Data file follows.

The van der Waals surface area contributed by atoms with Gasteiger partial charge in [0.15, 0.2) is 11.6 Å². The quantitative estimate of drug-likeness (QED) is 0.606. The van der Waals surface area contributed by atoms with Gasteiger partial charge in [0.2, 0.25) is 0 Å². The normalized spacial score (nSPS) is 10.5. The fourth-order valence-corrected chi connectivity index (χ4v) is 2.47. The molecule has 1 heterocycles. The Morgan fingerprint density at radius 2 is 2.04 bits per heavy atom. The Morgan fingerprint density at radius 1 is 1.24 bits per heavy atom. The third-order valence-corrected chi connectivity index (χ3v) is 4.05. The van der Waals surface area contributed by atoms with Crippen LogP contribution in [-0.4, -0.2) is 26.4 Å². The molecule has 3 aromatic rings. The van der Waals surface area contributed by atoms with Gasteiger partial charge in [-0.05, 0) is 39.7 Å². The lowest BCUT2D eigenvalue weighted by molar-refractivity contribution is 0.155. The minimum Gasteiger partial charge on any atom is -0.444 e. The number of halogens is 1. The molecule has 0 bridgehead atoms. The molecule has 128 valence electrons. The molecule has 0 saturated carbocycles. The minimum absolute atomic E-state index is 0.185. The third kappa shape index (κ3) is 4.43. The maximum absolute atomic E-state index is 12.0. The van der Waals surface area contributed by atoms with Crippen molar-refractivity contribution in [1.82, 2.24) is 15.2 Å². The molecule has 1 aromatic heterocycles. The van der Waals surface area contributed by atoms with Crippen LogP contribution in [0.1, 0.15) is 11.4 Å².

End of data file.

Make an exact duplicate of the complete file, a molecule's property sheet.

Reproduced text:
The van der Waals surface area contributed by atoms with Gasteiger partial charge in [0.15, 0.2) is 11.6 Å². The quantitative estimate of drug-likeness (QED) is 0.606. The van der Waals surface area contributed by atoms with Gasteiger partial charge in [0.2, 0.25) is 0 Å². The normalized spacial score (nSPS) is 10.5. The fourth-order valence-corrected chi connectivity index (χ4v) is 2.47. The molecule has 1 heterocycles. The Morgan fingerprint density at radius 2 is 2.04 bits per heavy atom. The Morgan fingerprint density at radius 1 is 1.24 bits per heavy atom. The third-order valence-corrected chi connectivity index (χ3v) is 4.05. The van der Waals surface area contributed by atoms with Crippen LogP contribution in [-0.4, -0.2) is 26.4 Å². The molecule has 3 aromatic rings. The van der Waals surface area contributed by atoms with Gasteiger partial charge in [-0.05, 0) is 39.7 Å². The lowest BCUT2D eigenvalue weighted by molar-refractivity contribution is 0.155. The minimum Gasteiger partial charge on any atom is -0.444 e. The number of halogens is 1. The molecule has 0 bridgehead atoms. The molecule has 128 valence electrons. The molecule has 0 saturated carbocycles. The minimum absolute atomic E-state index is 0.185. The third kappa shape index (κ3) is 4.43. The maximum absolute atomic E-state index is 12.0. The van der Waals surface area contributed by atoms with Crippen molar-refractivity contribution in [1.82, 2.24) is 15.2 Å². The molecule has 1 aromatic heterocycles. The van der Waals surface area contributed by atoms with Crippen LogP contribution in [0.1, 0.15) is 11.4 Å².